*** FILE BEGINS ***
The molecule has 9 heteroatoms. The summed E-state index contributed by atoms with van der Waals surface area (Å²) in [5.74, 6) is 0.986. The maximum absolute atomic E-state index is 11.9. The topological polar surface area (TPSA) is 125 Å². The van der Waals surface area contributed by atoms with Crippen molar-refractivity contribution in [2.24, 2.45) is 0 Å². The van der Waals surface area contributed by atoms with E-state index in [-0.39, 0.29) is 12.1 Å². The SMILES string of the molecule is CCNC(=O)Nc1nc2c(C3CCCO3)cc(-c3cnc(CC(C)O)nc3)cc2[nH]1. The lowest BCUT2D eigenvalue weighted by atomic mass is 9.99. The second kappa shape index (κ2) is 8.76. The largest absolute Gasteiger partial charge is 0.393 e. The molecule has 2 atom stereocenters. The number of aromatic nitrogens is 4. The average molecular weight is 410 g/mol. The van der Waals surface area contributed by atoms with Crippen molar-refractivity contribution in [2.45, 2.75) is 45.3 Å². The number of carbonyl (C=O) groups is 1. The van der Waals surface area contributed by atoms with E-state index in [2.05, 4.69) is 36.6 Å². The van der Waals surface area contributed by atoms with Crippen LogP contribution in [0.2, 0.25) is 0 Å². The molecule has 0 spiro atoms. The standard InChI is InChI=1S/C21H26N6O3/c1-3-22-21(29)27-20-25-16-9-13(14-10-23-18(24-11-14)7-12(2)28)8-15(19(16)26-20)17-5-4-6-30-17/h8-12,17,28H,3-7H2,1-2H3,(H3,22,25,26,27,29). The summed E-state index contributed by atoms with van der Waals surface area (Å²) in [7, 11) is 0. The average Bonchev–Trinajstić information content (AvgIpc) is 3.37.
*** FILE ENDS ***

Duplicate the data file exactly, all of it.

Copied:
The molecule has 9 heteroatoms. The summed E-state index contributed by atoms with van der Waals surface area (Å²) in [5.74, 6) is 0.986. The maximum absolute atomic E-state index is 11.9. The topological polar surface area (TPSA) is 125 Å². The van der Waals surface area contributed by atoms with Crippen molar-refractivity contribution in [2.24, 2.45) is 0 Å². The van der Waals surface area contributed by atoms with E-state index in [-0.39, 0.29) is 12.1 Å². The SMILES string of the molecule is CCNC(=O)Nc1nc2c(C3CCCO3)cc(-c3cnc(CC(C)O)nc3)cc2[nH]1. The lowest BCUT2D eigenvalue weighted by atomic mass is 9.99. The second kappa shape index (κ2) is 8.76. The largest absolute Gasteiger partial charge is 0.393 e. The molecule has 2 atom stereocenters. The number of aromatic nitrogens is 4. The average molecular weight is 410 g/mol. The van der Waals surface area contributed by atoms with Crippen molar-refractivity contribution in [2.45, 2.75) is 45.3 Å². The number of carbonyl (C=O) groups is 1. The van der Waals surface area contributed by atoms with E-state index in [2.05, 4.69) is 36.6 Å². The van der Waals surface area contributed by atoms with Crippen LogP contribution in [0.2, 0.25) is 0 Å². The molecule has 0 spiro atoms. The standard InChI is InChI=1S/C21H26N6O3/c1-3-22-21(29)27-20-25-16-9-13(14-10-23-18(24-11-14)7-12(2)28)8-15(19(16)26-20)17-5-4-6-30-17/h8-12,17,28H,3-7H2,1-2H3,(H3,22,25,26,27,29). The summed E-state index contributed by atoms with van der Waals surface area (Å²) in [7, 11) is 0. The average Bonchev–Trinajstić information content (AvgIpc) is 3.37.